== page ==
Hazel Blears: I am sure that the hon. Gentleman will recognise that his police force, like police forces right across the country, has had a significant increase in investment over the past few years. We now have 13,000 extra police officers on our streets. We have never said that police community support officers could provide the complete answer, but I am delighted that he feels that the work that those officers are doing in his constituency is making a real difference and providing reassurance on the streets. We will have dedicated, visible police teams—including CSOs—right across England and Wales over the next couple of years.

New Prisons

3. Colin Burgon (Elmet) (Lab): Which (a) public bodies and (b) elected representatives are consulted before investigations of possible sites for new prisons are undertaken. [6854]

The Secretary of State for the Home Department (Mr. Charles Clarke): The National Offender Management Service works with local planning authorities, such as local authorities, and may also consult a number of other public bodies, including the Office of the Deputy Prime Minister and other Government Departments, English Partnerships, Government offices for the regions, and the Welsh Development Agency. Any Member in whose constituency we are planning to build a new prison will be kept up to date on developments by my Department.

Colin Burgon: I thank the Home Secretary for that reply. To many of us, the operations of the Prison Service are somewhat clandestine, and I certainly look forward to that exhaustive list of public bodies and individuals being consulted in the future. Would it not be better, however, if that engagement with those public bodies were started before the process, so that we could deliver a co-operative solution to the problem? I seek an assurance on this issue from the Home Secretary because the Conservatives have an absolutely barmy programme involving massive prison building—

Mr. Speaker: Order. That has nothing to do with the Home Secretary.

Mr. Clarke: First, may I congratulate my hon. Friend on the way in which he has taken up the issue of the development of the prison estate in his constituency and in the Leeds area in general? Secondly, I can give him the assurance that he seeks. We are going through a detailed discussion about the best future for the national prison estate, which will include where we need to be in the future. A lot of decisions need to be taken about the best location of prisons vis-à-vis their local communities, and about how to ensure that prisons are designed and built in a way that will encourage the prevention of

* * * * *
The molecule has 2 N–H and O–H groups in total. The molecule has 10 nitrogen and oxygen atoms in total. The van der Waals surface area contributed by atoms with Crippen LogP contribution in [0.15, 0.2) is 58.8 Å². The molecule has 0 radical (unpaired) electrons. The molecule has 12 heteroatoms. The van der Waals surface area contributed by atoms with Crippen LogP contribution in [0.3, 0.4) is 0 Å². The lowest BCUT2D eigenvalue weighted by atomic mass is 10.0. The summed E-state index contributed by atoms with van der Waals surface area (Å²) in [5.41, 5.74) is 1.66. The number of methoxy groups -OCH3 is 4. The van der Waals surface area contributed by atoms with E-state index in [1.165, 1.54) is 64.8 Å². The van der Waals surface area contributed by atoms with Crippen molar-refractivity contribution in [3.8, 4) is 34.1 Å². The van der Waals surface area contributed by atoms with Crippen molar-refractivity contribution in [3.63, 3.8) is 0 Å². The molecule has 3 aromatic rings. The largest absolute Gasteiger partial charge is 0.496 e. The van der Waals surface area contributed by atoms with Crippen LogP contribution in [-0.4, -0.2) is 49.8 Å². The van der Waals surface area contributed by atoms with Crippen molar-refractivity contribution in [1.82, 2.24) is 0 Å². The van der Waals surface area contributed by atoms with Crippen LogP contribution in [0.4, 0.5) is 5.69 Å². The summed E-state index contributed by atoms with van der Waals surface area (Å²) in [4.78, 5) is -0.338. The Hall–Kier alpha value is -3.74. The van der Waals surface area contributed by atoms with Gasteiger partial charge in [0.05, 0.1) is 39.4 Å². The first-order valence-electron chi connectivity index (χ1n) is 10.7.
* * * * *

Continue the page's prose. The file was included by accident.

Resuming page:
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reoffending, rather than simply being places of incarceration. We are going about this in a very serious way, and we will consult widely on it.

Mrs. Cheryl Gillan (Chesham and Amersham) (Con): Given that nearly three out of four prisoners suffer from two or more mental health disorders, that an average of 40 prisoners assessed as requiring secure health care are waiting three or more months for admission to secure hospital facilities, and that—to the Government's shame—the Prison Reform Trust has confirmed that prisoners are twice as likely to be refused treatment for mental health problems inside prison than outside, what priority will the Secretary of State give to discussions with mental health trusts and the Department of Health when considering new prison sites?

Mr. Clarke: The answer is a very high priority indeed. I have already had consultations with the mental health trust in my own locality on precisely this point. We have also begun bilateral discussions with the Secretary of State for Health to address this issue. The point that the hon. Lady has made is correct; this does stand as an issue, and I argue strongly that, as a Government committed to improving education and health, we need to focus very hard on the least educated and least healthy people in our communities, who are the people in the criminal justice system, and, in regard to the least healthy aspects of the issue, the mental health aspect is particularly important, along with drugs.

Jon Trickett (Hemsworth) (Lab): Is my right hon. Friend aware of developments in the United States, where large-scale, private-sector-led prisons are leading to the development of a gang culture and to increased recidivism? Will he give the House an assurance that, before the UK Government embark on such a policy, they will hold a full public debate on penal policy, and particularly on the possibility of so-called jumbo prisons being developed, which could lead to the kind of gang culture and recidivism that we see in the States?

Mr. Clarke: I am aware of the developments that my hon. Friend is describing, and I can give him an assurance that, before going down that route, we will discuss the situation very widely. However, the question of large prisons should not be confused with the question of privately run prisons. Many privately run prisons offer an excellent service in this regard. My hon. Friend raises an interesting and important question about size, and it will be important to address that when we consider the future of the prison estate.

Mr. Mark Oaten (Winchester) (LD): But is not the    Home Secretary embarrassed by the Labour Government's record on prisons? We now have the highest prison population in Europe, a reconviction rate of 59 per cent., 12 prisoners committed suicide this month alone, overcrowding in our prison cells is commonplace, and 17 per cent. of drug tests in prison are positive. What on earth has gone wrong with prisons under his Government, and what will he do to put it right?

Mr. Clarke: I do not accept that description at all. The hon. Gentleman needs to put those considerations side by side with the significant reductions in crime that have
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taken place. As I have said, however, we need to focus on stopping reoffending by ensuring that we can get proper sentences. I am happy to work with him on that.